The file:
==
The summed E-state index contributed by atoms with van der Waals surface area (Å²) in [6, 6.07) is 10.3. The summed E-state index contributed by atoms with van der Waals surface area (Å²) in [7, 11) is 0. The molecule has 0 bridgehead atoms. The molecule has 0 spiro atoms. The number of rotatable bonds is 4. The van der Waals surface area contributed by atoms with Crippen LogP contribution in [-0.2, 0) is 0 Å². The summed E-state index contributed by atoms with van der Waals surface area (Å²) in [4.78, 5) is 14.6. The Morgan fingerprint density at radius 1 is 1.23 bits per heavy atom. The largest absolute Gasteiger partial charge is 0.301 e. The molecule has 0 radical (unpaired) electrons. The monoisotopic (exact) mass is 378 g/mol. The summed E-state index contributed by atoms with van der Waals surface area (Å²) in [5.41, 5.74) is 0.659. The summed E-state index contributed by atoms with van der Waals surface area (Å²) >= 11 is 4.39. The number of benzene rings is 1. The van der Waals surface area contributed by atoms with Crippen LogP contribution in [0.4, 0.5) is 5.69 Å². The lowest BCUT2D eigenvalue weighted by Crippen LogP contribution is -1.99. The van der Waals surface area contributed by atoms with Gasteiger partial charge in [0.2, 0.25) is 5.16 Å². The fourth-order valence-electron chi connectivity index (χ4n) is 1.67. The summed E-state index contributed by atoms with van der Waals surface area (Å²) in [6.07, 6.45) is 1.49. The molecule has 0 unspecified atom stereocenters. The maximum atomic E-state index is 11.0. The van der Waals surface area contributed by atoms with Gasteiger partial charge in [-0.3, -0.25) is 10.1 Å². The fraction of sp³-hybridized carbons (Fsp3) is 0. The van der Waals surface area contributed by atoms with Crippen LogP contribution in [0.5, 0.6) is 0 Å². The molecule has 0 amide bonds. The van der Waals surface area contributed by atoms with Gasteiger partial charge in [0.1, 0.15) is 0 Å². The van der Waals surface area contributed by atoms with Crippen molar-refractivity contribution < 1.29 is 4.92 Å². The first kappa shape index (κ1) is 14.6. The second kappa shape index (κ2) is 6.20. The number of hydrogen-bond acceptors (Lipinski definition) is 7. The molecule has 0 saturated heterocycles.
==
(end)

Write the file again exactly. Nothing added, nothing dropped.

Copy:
The summed E-state index contributed by atoms with van der Waals surface area (Å²) in [6, 6.07) is 10.3. The summed E-state index contributed by atoms with van der Waals surface area (Å²) in [7, 11) is 0. The molecule has 0 bridgehead atoms. The molecule has 0 spiro atoms. The number of rotatable bonds is 4. The van der Waals surface area contributed by atoms with Crippen LogP contribution in [-0.2, 0) is 0 Å². The summed E-state index contributed by atoms with van der Waals surface area (Å²) in [4.78, 5) is 14.6. The Morgan fingerprint density at radius 1 is 1.23 bits per heavy atom. The largest absolute Gasteiger partial charge is 0.301 e. The molecule has 0 radical (unpaired) electrons. The monoisotopic (exact) mass is 378 g/mol. The summed E-state index contributed by atoms with van der Waals surface area (Å²) in [5.41, 5.74) is 0.659. The summed E-state index contributed by atoms with van der Waals surface area (Å²) >= 11 is 4.39. The number of benzene rings is 1. The van der Waals surface area contributed by atoms with Crippen LogP contribution in [0.4, 0.5) is 5.69 Å². The lowest BCUT2D eigenvalue weighted by Crippen LogP contribution is -1.99. The van der Waals surface area contributed by atoms with Gasteiger partial charge in [0.2, 0.25) is 5.16 Å². The fourth-order valence-electron chi connectivity index (χ4n) is 1.67. The summed E-state index contributed by atoms with van der Waals surface area (Å²) in [6.07, 6.45) is 1.49. The molecule has 0 unspecified atom stereocenters. The maximum atomic E-state index is 11.0. The van der Waals surface area contributed by atoms with Gasteiger partial charge in [-0.3, -0.25) is 10.1 Å². The fraction of sp³-hybridized carbons (Fsp3) is 0. The van der Waals surface area contributed by atoms with Crippen LogP contribution in [0.5, 0.6) is 0 Å². The molecule has 0 amide bonds. The van der Waals surface area contributed by atoms with Gasteiger partial charge in [0.1, 0.15) is 0 Å². The van der Waals surface area contributed by atoms with Crippen molar-refractivity contribution < 1.29 is 4.92 Å². The first kappa shape index (κ1) is 14.6. The second kappa shape index (κ2) is 6.20. The number of hydrogen-bond acceptors (Lipinski definition) is 7. The molecule has 0 saturated heterocycles.